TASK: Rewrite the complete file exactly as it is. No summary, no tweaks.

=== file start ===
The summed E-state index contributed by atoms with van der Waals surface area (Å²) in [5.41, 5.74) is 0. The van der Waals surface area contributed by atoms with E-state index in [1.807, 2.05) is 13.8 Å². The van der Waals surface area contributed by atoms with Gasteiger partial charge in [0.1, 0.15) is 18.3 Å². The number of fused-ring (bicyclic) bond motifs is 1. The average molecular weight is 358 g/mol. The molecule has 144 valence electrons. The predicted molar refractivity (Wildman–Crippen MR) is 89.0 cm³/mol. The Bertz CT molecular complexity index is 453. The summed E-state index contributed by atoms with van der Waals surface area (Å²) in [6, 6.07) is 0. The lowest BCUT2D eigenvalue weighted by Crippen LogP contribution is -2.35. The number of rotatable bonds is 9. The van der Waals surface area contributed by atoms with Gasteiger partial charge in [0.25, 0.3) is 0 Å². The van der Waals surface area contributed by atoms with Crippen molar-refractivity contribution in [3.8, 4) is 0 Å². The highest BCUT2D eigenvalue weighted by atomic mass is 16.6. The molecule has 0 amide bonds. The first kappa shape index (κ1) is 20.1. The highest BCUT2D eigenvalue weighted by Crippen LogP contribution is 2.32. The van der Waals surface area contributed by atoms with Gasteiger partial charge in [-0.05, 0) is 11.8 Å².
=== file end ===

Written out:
The summed E-state index contributed by atoms with van der Waals surface area (Å²) in [5.41, 5.74) is 0. The van der Waals surface area contributed by atoms with E-state index in [1.807, 2.05) is 13.8 Å². The van der Waals surface area contributed by atoms with Gasteiger partial charge in [0.1, 0.15) is 18.3 Å². The number of fused-ring (bicyclic) bond motifs is 1. The average molecular weight is 358 g/mol. The molecule has 144 valence electrons. The predicted molar refractivity (Wildman–Crippen MR) is 89.0 cm³/mol. The Bertz CT molecular complexity index is 453. The summed E-state index contributed by atoms with van der Waals surface area (Å²) in [6, 6.07) is 0. The lowest BCUT2D eigenvalue weighted by Crippen LogP contribution is -2.35. The number of rotatable bonds is 9. The van der Waals surface area contributed by atoms with Gasteiger partial charge in [0.25, 0.3) is 0 Å². The van der Waals surface area contributed by atoms with Crippen molar-refractivity contribution in [3.8, 4) is 0 Å². The highest BCUT2D eigenvalue weighted by atomic mass is 16.6. The molecule has 0 amide bonds. The first kappa shape index (κ1) is 20.1. The highest BCUT2D eigenvalue weighted by Crippen LogP contribution is 2.32. The van der Waals surface area contributed by atoms with Gasteiger partial charge in [-0.05, 0) is 11.8 Å².